The receipt for Rs 15000 bears the name of Islampur police station puja committee. (Chayan Majumdar)
Behrampore, Nov. 12: Over 500 villagers in Murshidabad blocked a highway for two hours today alleging they were being forced to pay amounts as high as Rs 15,000 for a Kali puja in a police compound.
The blockade on the Behrampore-Karimpur state highway prompted an apology from the officer in charge of Islampur police station “in case policemen misbehaved with people”.
Later in the day, OC Sandip Sen, however, clarified: “I did not apologise for the puja. If any man in uniform is involved in collecting chanda, I apologise on their behalf. I will look into this.”
The villagers, led by block Congress president Narayan Das, protested on the road for two hours from 10am, keeping over 100 vehicles stranded. The blockade was withdrawn after the Sen spoke to the villagers.
The protesters, most of them Congress supporters, alleged the police were forcing traders to pay subscriptions as high as Rs 15,000. “They wouldn’t accept anything less than Rs 500,” a vegetable vendor said.
Although Das accused two officers of Islampur police station of handing out the receipts to the traders, the business community remained tight-lipped for fear of being “targeted”.
“Those who refused to pay chanda were threatened that they would be put behind bars. The cops didn’t even spare rickshaw pullers and vegetable vendors. They had to pay Rs 500,” Das said.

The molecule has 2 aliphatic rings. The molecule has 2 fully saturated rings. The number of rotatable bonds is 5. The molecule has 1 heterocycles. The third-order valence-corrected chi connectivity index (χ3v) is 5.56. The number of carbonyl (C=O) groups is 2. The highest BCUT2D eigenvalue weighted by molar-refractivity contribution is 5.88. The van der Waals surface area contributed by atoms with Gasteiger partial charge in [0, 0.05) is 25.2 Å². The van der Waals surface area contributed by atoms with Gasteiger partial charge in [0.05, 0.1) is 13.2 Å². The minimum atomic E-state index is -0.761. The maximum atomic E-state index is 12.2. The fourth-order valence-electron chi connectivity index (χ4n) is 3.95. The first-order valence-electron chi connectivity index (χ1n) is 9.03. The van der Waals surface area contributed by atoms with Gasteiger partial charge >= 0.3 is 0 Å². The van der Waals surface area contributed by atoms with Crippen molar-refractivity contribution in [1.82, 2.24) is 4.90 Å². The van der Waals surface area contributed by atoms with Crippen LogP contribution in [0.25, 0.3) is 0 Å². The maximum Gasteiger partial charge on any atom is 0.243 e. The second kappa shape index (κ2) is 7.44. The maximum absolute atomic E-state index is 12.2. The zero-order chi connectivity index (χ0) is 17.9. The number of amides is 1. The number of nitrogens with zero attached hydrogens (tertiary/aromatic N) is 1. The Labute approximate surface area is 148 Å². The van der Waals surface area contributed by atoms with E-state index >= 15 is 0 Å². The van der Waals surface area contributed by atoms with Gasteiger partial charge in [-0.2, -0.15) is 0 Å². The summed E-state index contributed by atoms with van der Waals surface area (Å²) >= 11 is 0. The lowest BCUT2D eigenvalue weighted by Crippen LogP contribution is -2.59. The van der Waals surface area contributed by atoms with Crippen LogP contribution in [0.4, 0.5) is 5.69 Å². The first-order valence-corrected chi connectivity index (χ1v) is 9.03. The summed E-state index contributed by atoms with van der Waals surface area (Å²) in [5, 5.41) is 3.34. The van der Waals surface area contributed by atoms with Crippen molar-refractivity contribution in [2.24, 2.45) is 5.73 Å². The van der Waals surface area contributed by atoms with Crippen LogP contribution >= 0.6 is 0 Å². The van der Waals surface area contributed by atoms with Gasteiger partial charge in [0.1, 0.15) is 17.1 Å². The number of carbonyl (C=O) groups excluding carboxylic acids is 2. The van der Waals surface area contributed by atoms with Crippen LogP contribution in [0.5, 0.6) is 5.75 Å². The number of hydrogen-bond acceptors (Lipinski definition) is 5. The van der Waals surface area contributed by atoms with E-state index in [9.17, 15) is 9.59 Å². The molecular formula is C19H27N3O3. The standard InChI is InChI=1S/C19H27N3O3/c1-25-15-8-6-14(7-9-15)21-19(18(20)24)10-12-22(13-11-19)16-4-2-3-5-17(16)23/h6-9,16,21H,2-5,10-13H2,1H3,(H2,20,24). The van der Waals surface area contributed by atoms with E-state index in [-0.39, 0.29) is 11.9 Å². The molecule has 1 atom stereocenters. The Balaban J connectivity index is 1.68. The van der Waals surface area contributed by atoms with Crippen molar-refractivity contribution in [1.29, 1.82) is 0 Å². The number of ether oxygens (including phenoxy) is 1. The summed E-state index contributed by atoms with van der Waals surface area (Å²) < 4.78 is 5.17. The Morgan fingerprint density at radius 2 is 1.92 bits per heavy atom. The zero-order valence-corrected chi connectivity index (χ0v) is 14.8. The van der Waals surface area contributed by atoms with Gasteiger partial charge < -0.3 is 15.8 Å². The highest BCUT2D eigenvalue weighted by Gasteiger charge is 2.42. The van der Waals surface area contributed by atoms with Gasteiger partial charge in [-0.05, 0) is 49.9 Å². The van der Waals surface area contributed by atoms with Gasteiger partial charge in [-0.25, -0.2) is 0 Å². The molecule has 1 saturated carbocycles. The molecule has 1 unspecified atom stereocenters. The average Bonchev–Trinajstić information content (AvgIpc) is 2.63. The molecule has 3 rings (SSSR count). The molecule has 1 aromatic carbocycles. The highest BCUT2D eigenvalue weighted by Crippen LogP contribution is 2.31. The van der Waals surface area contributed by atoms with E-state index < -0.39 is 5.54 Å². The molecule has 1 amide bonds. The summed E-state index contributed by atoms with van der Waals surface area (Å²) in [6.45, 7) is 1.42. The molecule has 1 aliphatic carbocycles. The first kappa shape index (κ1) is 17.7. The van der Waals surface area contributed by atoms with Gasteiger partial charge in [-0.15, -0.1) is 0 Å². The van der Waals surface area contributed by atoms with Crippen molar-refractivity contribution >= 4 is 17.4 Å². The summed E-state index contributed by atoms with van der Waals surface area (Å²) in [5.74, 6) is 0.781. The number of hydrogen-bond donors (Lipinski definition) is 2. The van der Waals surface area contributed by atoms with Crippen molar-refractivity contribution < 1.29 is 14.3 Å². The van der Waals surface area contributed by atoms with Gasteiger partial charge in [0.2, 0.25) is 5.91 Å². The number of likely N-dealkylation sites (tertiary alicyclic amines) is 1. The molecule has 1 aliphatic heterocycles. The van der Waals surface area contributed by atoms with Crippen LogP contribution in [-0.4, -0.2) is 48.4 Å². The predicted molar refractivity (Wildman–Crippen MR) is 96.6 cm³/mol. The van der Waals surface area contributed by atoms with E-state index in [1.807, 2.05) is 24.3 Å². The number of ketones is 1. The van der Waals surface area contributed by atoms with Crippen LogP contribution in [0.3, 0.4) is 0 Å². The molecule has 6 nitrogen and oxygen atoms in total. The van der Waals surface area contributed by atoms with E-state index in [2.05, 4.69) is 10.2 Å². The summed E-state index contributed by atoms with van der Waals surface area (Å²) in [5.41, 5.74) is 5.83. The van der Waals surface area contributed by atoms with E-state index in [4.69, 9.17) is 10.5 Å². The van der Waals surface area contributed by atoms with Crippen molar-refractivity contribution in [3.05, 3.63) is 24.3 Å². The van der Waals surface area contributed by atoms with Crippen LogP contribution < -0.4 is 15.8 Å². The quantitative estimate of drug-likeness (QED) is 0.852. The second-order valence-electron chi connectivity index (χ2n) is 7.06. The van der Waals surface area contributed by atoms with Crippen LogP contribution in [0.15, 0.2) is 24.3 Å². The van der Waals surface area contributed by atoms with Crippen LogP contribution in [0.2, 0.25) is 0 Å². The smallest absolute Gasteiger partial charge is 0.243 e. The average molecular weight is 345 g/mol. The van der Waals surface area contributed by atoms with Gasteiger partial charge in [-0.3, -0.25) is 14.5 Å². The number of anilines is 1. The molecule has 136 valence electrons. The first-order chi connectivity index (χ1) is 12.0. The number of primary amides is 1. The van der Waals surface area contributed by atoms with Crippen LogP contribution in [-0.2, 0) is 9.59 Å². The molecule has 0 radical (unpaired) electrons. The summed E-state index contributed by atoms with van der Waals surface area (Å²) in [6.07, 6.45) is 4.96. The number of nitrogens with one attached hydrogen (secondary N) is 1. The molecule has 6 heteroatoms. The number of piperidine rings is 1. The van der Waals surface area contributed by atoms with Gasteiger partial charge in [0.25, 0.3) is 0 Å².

The Congress leader flashed out a receipt for Rs 15,000, bearing the police station’s name and mentioning a liquor shop owner as the payer.
Sen said the puja was being organised by residents and the police were in no way involved. When told that the receipt bore the name of the police station committee, he said: “The puja is not new in the Islampur police station compound. This has been going on for years.”
Salman Haque, the president of the puja committee and a cloth merchant, denied they were forcing traders to pay chanda.
The additional district superintendent of police, Mrinal Majumdar, said religious activities in government offices were not “desirable”. He, however, added that there was no law banning such events in offices.